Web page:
The player piano made significant advances over its predecessor, the music box.
The music box could only play one song, and for a voice, it only had little metal strips that would be plucked to make a tune. There were advanced music boxes that came out later, that could play more than one song.
People didn't stop making music boxes.
A player piano was an output device for playing back human behavior. That's right, those little music scrolls contained holes that transcribed the behavior of the pianist's keyboard articulations into something that you could hold in your hand.
And you could recreate the pianist's behavior later, on another device, over and over, as many times as you liked. The pianist wasnt needed again, once the recording was made.
The roll of paper played more than just strips of metal, it had an entire piano at its disposal! It was a form of software in terms of it being a way to program a player piano. And these piano rolls could be bought and sold, just like any other commodity.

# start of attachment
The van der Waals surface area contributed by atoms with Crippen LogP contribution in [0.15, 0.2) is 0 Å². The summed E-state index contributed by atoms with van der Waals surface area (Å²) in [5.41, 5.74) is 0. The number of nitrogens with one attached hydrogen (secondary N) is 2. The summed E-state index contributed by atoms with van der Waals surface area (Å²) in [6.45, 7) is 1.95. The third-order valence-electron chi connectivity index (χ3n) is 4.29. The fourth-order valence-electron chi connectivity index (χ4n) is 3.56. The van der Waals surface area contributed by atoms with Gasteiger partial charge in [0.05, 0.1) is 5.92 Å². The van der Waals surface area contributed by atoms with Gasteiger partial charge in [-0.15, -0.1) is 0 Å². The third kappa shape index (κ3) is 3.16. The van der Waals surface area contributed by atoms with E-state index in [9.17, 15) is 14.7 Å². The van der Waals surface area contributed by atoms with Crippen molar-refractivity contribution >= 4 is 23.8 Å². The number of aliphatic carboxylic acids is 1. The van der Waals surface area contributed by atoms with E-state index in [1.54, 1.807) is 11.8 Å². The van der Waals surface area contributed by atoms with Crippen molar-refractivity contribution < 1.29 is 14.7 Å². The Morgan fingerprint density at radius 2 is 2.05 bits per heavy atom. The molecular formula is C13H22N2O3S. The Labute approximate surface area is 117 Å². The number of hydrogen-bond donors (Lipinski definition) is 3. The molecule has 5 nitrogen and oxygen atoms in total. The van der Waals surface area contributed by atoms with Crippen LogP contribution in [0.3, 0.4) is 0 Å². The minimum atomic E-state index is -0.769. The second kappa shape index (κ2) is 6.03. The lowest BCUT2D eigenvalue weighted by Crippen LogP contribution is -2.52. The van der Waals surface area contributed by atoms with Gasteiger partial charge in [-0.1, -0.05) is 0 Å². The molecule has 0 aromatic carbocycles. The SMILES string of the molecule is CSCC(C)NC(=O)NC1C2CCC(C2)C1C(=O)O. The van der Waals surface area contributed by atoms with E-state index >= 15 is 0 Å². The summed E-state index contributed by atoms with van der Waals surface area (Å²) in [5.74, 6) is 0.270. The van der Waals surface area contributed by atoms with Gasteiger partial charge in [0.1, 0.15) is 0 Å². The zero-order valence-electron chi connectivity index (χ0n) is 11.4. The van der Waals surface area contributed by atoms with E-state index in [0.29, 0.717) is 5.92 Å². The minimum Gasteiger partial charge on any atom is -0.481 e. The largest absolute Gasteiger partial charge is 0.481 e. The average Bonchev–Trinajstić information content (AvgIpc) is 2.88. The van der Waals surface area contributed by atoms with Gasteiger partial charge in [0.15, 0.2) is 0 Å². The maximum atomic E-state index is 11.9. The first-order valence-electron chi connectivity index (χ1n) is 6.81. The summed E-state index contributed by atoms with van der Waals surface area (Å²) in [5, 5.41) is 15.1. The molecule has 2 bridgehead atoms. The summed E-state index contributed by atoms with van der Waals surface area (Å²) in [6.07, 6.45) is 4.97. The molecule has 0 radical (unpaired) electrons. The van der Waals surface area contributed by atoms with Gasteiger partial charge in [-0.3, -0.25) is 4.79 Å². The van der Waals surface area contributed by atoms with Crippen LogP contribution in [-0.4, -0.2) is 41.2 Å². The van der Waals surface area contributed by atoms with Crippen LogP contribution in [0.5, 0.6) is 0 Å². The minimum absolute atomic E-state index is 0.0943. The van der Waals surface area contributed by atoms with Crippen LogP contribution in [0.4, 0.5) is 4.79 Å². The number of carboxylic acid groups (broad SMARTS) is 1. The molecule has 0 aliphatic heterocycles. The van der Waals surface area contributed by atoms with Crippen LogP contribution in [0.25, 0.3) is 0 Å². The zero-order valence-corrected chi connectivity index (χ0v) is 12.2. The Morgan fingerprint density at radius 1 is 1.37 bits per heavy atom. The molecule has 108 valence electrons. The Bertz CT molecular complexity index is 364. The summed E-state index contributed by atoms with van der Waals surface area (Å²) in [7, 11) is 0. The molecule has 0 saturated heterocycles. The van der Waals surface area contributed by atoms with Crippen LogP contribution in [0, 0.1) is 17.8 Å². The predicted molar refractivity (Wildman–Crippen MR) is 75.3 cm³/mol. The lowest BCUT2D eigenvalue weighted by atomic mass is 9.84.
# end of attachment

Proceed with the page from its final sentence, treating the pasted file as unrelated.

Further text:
And then Edison introduced the gramophone. Not only did it record some representation of the panists' behavior, but it reproduced the original sound that was heard at the initial recording. That sound could take the form of pianos, flutes, trombones, ....., or simply the human voice, anything that could make a sound.
People stopped making player pianos.
Computers have historically been limited by the amount of audio and video they could store. Good sounding audio might take 10 million bytes per minute depending on several things, but in terms of the old school, audio and video recording makes huge files.
Yet hardware is getting cheaper and cheaper while at the same time getting better and better, having more and more capabilities.
If the typing behavior of people may be recorded, why not the audiovisual behavior as well. If typing behavior can be simulated, why not audiovisual behavior?
The threshold for this comes when we can make comparisons between two audio segments, and determine if they are "equivalent." Perhaps that is already here.
In some ways it makes sense to keep recording text, and keep working with that, while using converters to go from voice-to-text and from text-to-voice. But then again, if a recording of behavior is to be played back, wouldn't it be nice to keep the original inflections, tonality, and "voice" of the original speaker?
People are still making chatterbots.